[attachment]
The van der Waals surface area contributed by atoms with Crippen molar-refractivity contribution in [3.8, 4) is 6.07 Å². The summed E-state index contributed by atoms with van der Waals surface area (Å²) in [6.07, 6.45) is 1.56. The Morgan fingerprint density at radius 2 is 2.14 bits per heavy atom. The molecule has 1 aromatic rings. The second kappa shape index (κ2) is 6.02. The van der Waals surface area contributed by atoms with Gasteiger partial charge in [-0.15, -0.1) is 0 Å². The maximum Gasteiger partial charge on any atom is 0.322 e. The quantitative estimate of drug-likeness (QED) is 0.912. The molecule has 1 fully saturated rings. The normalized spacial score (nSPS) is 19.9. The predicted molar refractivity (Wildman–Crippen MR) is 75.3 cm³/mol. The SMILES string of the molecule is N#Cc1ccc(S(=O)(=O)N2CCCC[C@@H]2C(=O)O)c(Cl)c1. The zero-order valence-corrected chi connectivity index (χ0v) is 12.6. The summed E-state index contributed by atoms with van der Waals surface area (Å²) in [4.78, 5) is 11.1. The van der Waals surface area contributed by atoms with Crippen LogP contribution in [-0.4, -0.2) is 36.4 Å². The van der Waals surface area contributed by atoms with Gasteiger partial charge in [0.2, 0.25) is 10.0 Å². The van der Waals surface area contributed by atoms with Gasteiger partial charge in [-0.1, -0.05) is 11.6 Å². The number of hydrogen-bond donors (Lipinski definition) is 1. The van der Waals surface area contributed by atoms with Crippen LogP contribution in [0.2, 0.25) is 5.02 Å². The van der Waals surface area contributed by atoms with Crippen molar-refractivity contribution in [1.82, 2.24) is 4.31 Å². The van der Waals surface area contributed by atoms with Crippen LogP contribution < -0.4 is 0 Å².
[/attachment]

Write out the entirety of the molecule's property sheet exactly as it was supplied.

The van der Waals surface area contributed by atoms with Crippen molar-refractivity contribution in [3.8, 4) is 6.07 Å². The summed E-state index contributed by atoms with van der Waals surface area (Å²) in [6.07, 6.45) is 1.56. The Morgan fingerprint density at radius 2 is 2.14 bits per heavy atom. The molecule has 1 aromatic rings. The second kappa shape index (κ2) is 6.02. The van der Waals surface area contributed by atoms with Gasteiger partial charge in [-0.15, -0.1) is 0 Å². The maximum Gasteiger partial charge on any atom is 0.322 e. The quantitative estimate of drug-likeness (QED) is 0.912. The molecule has 1 fully saturated rings. The normalized spacial score (nSPS) is 19.9. The predicted molar refractivity (Wildman–Crippen MR) is 75.3 cm³/mol. The SMILES string of the molecule is N#Cc1ccc(S(=O)(=O)N2CCCC[C@@H]2C(=O)O)c(Cl)c1. The zero-order valence-corrected chi connectivity index (χ0v) is 12.6. The summed E-state index contributed by atoms with van der Waals surface area (Å²) in [4.78, 5) is 11.1. The van der Waals surface area contributed by atoms with Crippen LogP contribution in [-0.4, -0.2) is 36.4 Å². The van der Waals surface area contributed by atoms with Gasteiger partial charge in [0.2, 0.25) is 10.0 Å². The van der Waals surface area contributed by atoms with Gasteiger partial charge in [-0.1, -0.05) is 11.6 Å². The number of hydrogen-bond donors (Lipinski definition) is 1. The van der Waals surface area contributed by atoms with Crippen LogP contribution in [0.2, 0.25) is 5.02 Å². The van der Waals surface area contributed by atoms with Crippen molar-refractivity contribution in [1.82, 2.24) is 4.31 Å². The van der Waals surface area contributed by atoms with Crippen LogP contribution < -0.4 is 0 Å².